decidedly against the idea that Peter, Paul, or any one in the New Testament
taught baptism as essential to the remission of sins or the means of securing
such remission." (Word Pictures In The New Testament, volume 3, pages
35,36) If he had read the words of Peter (1 Peter 3:21), and Paul (Romans
6:3-4) he would have known that both Peter and Paul taught and believed
immersion  is  essential  to  salvation  from  sin! Peter  and  Paul  have  left
professor Robertson lying on the "mounds."

     Our  faith  must  rest  in  God  and  we  must  be  diligent  students and
humble practitioners of his word. In this way, even when scholars miss it,
with God's help, we can get it.

                                                                                                       R. Daly
Copyright 2015



Monday, February 23, 2015

Was Job Patient?

     In James 5:11 the American Standard Version says,  "Ye  have  heard  of the
patience  of  Job"   This  reading  has  been  the  basis  of  many  sermons  and
discussions about the "patience" of Job. A careful  reading  of  the  book of Job
leaves a person with a radically different impression about the man Job. So, we
ask, "Was Job patient?"

     Patience  is   the   quality  of   bearing  with  pain,  trouble,  or  misfortune
without complaining. So, we ask, "Did Job complain?" Or, did he bear with his
catastrophic misfortune without complaint?

     Yahweh asked the adversary, Satan, twice, "Have you considered my servant
Job?" (Job 1:8; 2:3) The adversary was granted permission to bring calamity
upon Job's possessions and family, and finally upon Job himself. Job was "afflicted
with severe boils or skin inflammation from the soles of his feet to the crown of his
head." (Job 2:7) His suffering was so great that when his friends, Eliphaz, Bildad,
and Zophar went to comfort him, that they did not recognize him from far away,
and they raised their voices, and wept, and tore their robes and sprinkled dust on
their heads toward heaven." (Job 2:11-12) Furthermore, "they sat down with him
on the ground seven days and seven nights, and none spoke a word to him: for
they saw that his suffering was very great." (Job 2:13)

     After this Job speaks. The text says he "cursed the day of his birth." Job opened
his mouth, and among other things he said, "Let the day perish on which I was born;"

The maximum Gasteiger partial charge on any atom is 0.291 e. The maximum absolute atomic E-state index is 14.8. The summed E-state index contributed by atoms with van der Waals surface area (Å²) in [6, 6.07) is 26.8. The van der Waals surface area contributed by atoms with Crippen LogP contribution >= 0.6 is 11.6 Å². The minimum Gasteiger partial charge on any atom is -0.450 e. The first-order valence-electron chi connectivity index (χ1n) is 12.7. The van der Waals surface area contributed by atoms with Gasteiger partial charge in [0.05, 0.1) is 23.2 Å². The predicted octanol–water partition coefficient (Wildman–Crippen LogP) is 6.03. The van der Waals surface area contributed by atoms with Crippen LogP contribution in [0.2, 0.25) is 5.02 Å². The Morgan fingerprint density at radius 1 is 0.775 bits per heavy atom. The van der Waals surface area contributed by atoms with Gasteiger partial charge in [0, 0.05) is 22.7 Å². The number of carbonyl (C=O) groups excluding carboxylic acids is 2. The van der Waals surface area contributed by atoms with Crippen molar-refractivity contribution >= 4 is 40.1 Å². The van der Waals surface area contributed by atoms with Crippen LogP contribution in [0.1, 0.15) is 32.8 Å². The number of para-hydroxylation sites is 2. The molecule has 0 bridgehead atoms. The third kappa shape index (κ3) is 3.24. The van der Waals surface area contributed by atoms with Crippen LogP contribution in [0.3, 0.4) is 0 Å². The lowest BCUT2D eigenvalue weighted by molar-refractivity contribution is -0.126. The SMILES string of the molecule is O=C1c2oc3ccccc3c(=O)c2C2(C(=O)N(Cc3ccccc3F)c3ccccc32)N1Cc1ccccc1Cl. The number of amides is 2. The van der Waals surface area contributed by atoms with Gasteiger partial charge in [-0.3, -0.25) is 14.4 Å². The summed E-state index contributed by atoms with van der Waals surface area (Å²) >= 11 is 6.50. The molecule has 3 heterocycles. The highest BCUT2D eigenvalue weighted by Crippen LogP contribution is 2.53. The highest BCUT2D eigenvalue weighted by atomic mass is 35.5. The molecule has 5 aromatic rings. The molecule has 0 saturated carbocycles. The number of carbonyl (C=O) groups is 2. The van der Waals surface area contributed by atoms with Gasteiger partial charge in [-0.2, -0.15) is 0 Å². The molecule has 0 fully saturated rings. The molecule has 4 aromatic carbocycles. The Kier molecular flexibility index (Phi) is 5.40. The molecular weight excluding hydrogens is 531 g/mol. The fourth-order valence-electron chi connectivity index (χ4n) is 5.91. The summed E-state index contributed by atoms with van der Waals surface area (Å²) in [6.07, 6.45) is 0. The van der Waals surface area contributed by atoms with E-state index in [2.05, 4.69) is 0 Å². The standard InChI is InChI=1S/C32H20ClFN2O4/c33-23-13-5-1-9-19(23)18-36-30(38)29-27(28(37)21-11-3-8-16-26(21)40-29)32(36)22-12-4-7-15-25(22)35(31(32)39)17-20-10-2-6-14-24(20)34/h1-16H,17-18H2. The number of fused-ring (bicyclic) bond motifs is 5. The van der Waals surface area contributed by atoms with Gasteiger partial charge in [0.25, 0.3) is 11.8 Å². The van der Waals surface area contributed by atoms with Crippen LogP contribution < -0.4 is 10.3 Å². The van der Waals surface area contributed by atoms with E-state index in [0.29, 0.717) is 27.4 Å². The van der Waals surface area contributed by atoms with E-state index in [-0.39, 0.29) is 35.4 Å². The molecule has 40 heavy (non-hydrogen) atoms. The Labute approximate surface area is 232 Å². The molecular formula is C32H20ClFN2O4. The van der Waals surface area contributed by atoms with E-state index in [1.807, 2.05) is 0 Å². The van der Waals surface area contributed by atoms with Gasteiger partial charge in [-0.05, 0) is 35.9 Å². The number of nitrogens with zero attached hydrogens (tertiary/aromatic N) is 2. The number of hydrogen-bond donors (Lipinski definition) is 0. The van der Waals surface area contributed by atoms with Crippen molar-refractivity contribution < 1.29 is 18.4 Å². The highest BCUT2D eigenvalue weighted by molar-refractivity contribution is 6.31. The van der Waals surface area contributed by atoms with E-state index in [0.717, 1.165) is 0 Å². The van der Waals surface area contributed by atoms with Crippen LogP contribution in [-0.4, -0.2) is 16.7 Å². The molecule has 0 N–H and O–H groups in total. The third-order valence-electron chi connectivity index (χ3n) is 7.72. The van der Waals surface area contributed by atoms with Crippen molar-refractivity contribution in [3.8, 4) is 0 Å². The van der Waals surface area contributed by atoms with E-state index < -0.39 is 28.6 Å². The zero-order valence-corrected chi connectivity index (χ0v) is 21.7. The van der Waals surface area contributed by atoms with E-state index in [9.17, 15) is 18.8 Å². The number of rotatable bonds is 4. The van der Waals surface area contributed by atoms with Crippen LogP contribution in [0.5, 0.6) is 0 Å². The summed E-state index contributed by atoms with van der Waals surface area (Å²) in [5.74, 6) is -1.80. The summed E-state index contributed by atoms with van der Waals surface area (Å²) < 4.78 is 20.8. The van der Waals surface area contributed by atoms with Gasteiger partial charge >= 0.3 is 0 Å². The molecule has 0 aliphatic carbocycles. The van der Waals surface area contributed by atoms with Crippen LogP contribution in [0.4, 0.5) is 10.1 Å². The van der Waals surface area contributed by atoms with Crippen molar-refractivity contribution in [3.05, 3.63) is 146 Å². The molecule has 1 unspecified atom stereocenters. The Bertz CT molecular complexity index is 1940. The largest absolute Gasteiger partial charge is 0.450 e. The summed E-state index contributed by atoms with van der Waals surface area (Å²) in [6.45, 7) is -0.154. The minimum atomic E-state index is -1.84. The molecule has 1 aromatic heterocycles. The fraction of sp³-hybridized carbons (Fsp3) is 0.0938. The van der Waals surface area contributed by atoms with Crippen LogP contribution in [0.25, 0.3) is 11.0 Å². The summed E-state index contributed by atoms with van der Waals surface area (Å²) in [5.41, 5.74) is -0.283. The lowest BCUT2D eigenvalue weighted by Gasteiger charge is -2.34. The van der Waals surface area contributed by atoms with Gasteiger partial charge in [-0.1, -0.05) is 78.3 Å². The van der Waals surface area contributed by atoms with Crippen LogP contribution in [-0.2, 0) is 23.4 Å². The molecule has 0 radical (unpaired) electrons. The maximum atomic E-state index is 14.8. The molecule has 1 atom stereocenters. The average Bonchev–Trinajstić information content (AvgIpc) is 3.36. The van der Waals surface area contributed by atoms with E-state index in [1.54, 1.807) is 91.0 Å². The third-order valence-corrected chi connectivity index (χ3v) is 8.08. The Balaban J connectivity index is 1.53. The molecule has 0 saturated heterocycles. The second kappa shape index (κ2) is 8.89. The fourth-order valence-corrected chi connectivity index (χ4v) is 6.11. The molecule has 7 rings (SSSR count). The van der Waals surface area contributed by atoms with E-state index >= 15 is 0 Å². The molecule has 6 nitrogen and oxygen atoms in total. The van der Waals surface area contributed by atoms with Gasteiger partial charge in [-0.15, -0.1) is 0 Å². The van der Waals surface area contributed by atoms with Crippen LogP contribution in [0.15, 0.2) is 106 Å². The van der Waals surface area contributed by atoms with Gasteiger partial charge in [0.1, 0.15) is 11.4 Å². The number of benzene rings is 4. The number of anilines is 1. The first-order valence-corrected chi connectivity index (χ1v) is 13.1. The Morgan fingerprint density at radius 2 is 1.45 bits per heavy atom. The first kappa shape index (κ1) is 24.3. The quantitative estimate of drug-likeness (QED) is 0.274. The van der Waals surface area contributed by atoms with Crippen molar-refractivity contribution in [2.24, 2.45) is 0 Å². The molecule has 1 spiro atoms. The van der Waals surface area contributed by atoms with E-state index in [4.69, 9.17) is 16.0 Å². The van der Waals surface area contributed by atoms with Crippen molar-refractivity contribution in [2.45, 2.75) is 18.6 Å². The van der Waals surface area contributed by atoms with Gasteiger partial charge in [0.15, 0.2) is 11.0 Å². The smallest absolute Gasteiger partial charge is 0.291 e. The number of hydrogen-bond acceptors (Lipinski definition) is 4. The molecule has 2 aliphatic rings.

"Why did I not die from the womb? Why did I not die when my mother gave birth
to me?" "I am not at ease, neither am I quiet, neither do I have rest; but trouble
comes!" (Job 3:1, 11, 26) This clearly shows us that Job complained! Job was very
impatient. But what about James 5:11, where the ASV says, "Ye have heard of the
patience of Job?"

     Interestingly, the  ASV  gives  an  alternate reading in a footnote that says, "or
endurance." In  other  words,  the  "minority  judgment"  of  the   translators who
translated the letter of James for  the  ASV  New  Testament  committee  placed
the  accurate translation in a footnote. It should have been placed in the text.

     The Greek word in James 5:11 is hupomone. It means endurance, perseverance,
steadfastness. It describes the capacity for resolute continuance in a course of
action. James' point is  not that Job was patient, in that he did not complain; (he
did), but he endured great suffering. He did not give up! This is why translations
such as  the RSV, NASB, NIV, NRSV, and ESV speak of the steadfastness,
endurance, or perseverance of Job.

     Once  again  we  have  shown the  importance  of  comparing  several  good
translations when studying the scriptures. Perhaps the wisdom of the writer of the
Proverbs is applicable for those who lock themselves into using only one version
in Bible study: "Where there is no guidance, a people falls, but in the abundance
of counselors there is safety." (Proverbs 11:14, ESV)

                                                                                                              R. Daly
Copyright 2015